We get personal guarantees. Thank you, Bob Meyer’s with us. We get personal guarantees on almost all of our loans. You know there are exceptions in the personal guarantee but we do push for it. If we’re doing a piece of real estate without personal guarantees, today we’re looking for 50% or more that.

Collyn Gilbert – Stifel Nicolaus

How about in terms of cash flow projections and–?

Gerald Lipkin

We do cash flow projections on all of our commercial loans. We–

Bob Meyer

Global cash flows.

Gerald Lipkin

We go get – I’ll let Bob speak.

Bob Meyer

We look at global cash flows. We look at contingent liabilities on projects that may be under construction within the family of borrowers that we are dealing with. We’re talking about the traditional commercial loans. We’ve seen virtually, knock on wood, but we’ve seen virtually no deterioration. The past due – the past due percentages in the commercial portfolio in New York or having a 30 basis point range. So we hope our underwriting standards will hold up. Obviously, this market is very challenging, but our clients so far have withstood it.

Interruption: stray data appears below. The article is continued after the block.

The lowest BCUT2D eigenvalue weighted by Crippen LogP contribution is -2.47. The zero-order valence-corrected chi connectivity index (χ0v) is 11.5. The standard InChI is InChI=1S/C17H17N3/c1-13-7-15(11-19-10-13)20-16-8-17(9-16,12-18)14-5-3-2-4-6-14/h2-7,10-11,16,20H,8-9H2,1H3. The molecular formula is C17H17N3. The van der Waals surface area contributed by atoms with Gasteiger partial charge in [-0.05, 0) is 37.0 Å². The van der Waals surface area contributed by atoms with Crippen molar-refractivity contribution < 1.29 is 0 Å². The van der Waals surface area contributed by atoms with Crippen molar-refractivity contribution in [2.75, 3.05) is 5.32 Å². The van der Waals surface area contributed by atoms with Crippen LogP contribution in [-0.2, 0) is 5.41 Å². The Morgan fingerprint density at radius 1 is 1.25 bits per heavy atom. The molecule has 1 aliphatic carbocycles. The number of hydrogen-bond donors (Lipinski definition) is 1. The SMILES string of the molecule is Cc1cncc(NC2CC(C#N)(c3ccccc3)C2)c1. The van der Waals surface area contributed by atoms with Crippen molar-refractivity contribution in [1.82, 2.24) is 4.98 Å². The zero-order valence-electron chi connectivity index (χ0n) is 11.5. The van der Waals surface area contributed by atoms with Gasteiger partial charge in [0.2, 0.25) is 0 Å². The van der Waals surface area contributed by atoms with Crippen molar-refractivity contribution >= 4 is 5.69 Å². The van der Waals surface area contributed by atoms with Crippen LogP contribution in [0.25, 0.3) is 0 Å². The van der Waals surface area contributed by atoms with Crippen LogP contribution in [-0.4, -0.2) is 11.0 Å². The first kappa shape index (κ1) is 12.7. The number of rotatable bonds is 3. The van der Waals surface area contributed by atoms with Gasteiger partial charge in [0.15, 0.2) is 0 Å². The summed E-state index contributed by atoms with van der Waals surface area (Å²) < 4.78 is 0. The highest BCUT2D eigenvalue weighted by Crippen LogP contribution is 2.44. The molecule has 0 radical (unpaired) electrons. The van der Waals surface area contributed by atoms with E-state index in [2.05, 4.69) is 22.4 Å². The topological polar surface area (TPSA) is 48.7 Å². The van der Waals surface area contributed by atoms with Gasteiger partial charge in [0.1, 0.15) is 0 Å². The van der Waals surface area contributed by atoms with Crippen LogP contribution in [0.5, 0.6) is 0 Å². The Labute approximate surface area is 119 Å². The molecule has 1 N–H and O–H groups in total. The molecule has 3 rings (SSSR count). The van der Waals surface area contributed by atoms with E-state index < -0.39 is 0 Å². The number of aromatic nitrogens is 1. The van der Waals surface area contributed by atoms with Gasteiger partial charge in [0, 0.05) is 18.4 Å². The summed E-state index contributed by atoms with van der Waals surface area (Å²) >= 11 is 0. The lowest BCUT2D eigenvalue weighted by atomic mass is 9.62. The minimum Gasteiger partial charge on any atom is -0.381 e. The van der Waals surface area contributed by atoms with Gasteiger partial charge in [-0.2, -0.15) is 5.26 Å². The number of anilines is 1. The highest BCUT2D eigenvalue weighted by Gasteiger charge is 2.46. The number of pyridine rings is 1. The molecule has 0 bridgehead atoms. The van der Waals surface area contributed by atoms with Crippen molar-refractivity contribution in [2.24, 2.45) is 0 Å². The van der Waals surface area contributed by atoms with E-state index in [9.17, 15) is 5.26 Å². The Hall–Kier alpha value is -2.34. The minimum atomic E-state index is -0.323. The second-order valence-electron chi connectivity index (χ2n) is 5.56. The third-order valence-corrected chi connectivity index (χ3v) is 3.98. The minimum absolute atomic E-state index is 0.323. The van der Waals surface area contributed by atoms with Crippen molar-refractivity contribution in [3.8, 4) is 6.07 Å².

Collyn Gilbert – Stifel Nicolaus

Okay, so–

Gerald Lipkin

Underwriting is really the key. And also, what we are experiencing today is a lot of banks that got themselves in trouble with their lending, have really been forced to pull way back. And a lot of their good customers are now coming to us. People who, they also would have gotten a guarantee or a large down payment from, and they’re coming to us so that’s why I think we’re seeing some good loan growth.

Collyn Gilbert – Stifel Nicolaus

Yes. I guess I’m just thinking, underwriting gets you to a certain level. And then it just – the economic forces could be even more powerful than that, and just trying to decipher where the risk is just from the economic standpoint. And if you guys aren’t seeing stresses in your portfolio, are there areas or segments that you’re concerned about or that you’re pulling back on growth. I was actually surprised to see that you’re growing construction, more of the fact that there’s demand out there for construction loans, or maybe you could talk a little bit about that?

Alan Eskow

Yes, Collyn, let me just comment one thing on the construction. Included in our construction loans was a loan made during the most recent quarter. That was $60 million for the purchase of a building in New York City, a residential building in New York City. The loan was actually given for purposes of acquiring that $60 million property.

Bob Meyer

Hundred and somewhat million.

Gerald Lipkin

Well, I’m sorry; the loan was $60 million.

Alan Eskow